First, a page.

Cloud-native Onshape enables true, real-time collaboration, unlike the file-based CAD systems that keep the most current design files under lock and key. With Onshape, team members can see instant updates as multiple engineers work on the same model simultaneously. This kind of transparency can strike fear into the hearts of new users. So let’s take some time to review how this works to mitigate that anxiety.
Live Collaboration in Onshape
I have signed into the same document as two different users. I am going to show how you can interact within that document and what happens if both users want to modify the same thing at the same time. Who wins? How do you know what happens? How do you track changes?
On the left, I am signed in as Jenny and I have the assembly tab open. On the right, I am signed in as Stella and she has the Part Studio 1 tab open. We have a few ways to know that we are both currently in this document – they are called Social Cues.
Social Cues While Collaborating in Onshape
Social cues appear in a few places:
- At the top of the document window
- At the bottom on the specific tab that we are in
- In the Tab Manager
- The currently active sketch or feature for another user
- At the bottom of the Feature List when the currently active sketch or feature is new
These cues should prevent users from opening things at the same time – but what happens if they both edit the same sketch or feature?
Use Follow Mode to Collaborate Better
If Stella opens a sketch in the Part Studio, I can choose to use Follow Mode to see what she is doing. Onshape’s Follow Mode lets users share information and engage with their internal or external teams as if they were in the same room together.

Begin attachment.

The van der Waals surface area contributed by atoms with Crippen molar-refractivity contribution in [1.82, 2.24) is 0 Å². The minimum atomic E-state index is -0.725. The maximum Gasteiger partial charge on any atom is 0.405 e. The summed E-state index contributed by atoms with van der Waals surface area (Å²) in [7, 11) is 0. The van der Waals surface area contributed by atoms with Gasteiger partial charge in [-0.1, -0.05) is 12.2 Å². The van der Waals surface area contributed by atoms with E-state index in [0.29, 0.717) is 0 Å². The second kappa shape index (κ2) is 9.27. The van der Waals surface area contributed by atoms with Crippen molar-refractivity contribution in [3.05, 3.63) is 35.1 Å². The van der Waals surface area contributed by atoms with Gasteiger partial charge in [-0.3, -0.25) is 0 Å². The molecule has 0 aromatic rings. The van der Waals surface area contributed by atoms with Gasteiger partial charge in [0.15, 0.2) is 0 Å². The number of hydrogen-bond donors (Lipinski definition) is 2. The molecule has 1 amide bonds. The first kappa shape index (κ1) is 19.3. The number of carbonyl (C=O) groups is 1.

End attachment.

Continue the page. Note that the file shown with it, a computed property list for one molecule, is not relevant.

Communicate in Real-Time With Comments
I can open the comment panel on the side to send comments to other users. I can include screenshots, tag entities or attach other documents to the comment.
What Happens When Concurrent Changes Are Made?
I also can open the same sketch and see Stella’s changes or I can make my own changes. The challenge with this approach is that you are both making simultaneous changes that could cause a conflict so this should be avoided. In this case, whoever commits the sketch (or feature) last would have their changes stay.
Users should consider using Branches when working in the same Part Studio to work more independently. Keep in mind that all changes made in a branch must be merged back – you can’t choose.
Finally – to put your mind at ease – all changes in Onshape are recorded in history so you can undo them at any time.
Watch the video below for more on Onshape’s live collaboration capabilities.
Want to learn more about Onshape Documents? Head to the Onshape Learning Center to learn the basics.
Or get more Onshape Tech Tips by reviewing our most recent technical blogs here.